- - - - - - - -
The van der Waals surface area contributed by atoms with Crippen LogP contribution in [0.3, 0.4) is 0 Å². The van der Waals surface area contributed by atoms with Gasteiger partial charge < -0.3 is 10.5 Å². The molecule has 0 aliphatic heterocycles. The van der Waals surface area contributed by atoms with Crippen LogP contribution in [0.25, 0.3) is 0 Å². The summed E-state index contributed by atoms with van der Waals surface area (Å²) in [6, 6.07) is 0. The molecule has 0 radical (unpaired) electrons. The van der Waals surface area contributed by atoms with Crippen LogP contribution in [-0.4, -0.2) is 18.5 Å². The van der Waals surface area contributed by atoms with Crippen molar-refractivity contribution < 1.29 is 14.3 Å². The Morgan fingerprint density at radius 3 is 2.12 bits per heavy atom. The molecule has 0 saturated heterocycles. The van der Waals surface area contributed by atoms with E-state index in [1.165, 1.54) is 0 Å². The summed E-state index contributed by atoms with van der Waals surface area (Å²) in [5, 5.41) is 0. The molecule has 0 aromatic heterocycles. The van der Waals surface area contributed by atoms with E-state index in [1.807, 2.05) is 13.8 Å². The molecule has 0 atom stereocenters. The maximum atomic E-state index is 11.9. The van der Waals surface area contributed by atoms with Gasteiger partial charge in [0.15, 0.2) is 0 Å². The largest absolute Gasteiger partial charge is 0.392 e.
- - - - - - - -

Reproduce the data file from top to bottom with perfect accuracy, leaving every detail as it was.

The van der Waals surface area contributed by atoms with Crippen LogP contribution in [0.3, 0.4) is 0 Å². The van der Waals surface area contributed by atoms with Gasteiger partial charge < -0.3 is 10.5 Å². The molecule has 0 aliphatic heterocycles. The van der Waals surface area contributed by atoms with Crippen LogP contribution in [0.25, 0.3) is 0 Å². The summed E-state index contributed by atoms with van der Waals surface area (Å²) in [6, 6.07) is 0. The molecule has 0 radical (unpaired) electrons. The van der Waals surface area contributed by atoms with Crippen LogP contribution in [-0.4, -0.2) is 18.5 Å². The van der Waals surface area contributed by atoms with Crippen molar-refractivity contribution < 1.29 is 14.3 Å². The Morgan fingerprint density at radius 3 is 2.12 bits per heavy atom. The molecule has 0 saturated heterocycles. The van der Waals surface area contributed by atoms with E-state index in [1.165, 1.54) is 0 Å². The summed E-state index contributed by atoms with van der Waals surface area (Å²) in [5, 5.41) is 0. The molecule has 0 aromatic heterocycles. The van der Waals surface area contributed by atoms with E-state index in [1.807, 2.05) is 13.8 Å². The molecule has 0 atom stereocenters. The maximum atomic E-state index is 11.9. The van der Waals surface area contributed by atoms with Gasteiger partial charge in [0.15, 0.2) is 0 Å². The largest absolute Gasteiger partial charge is 0.392 e.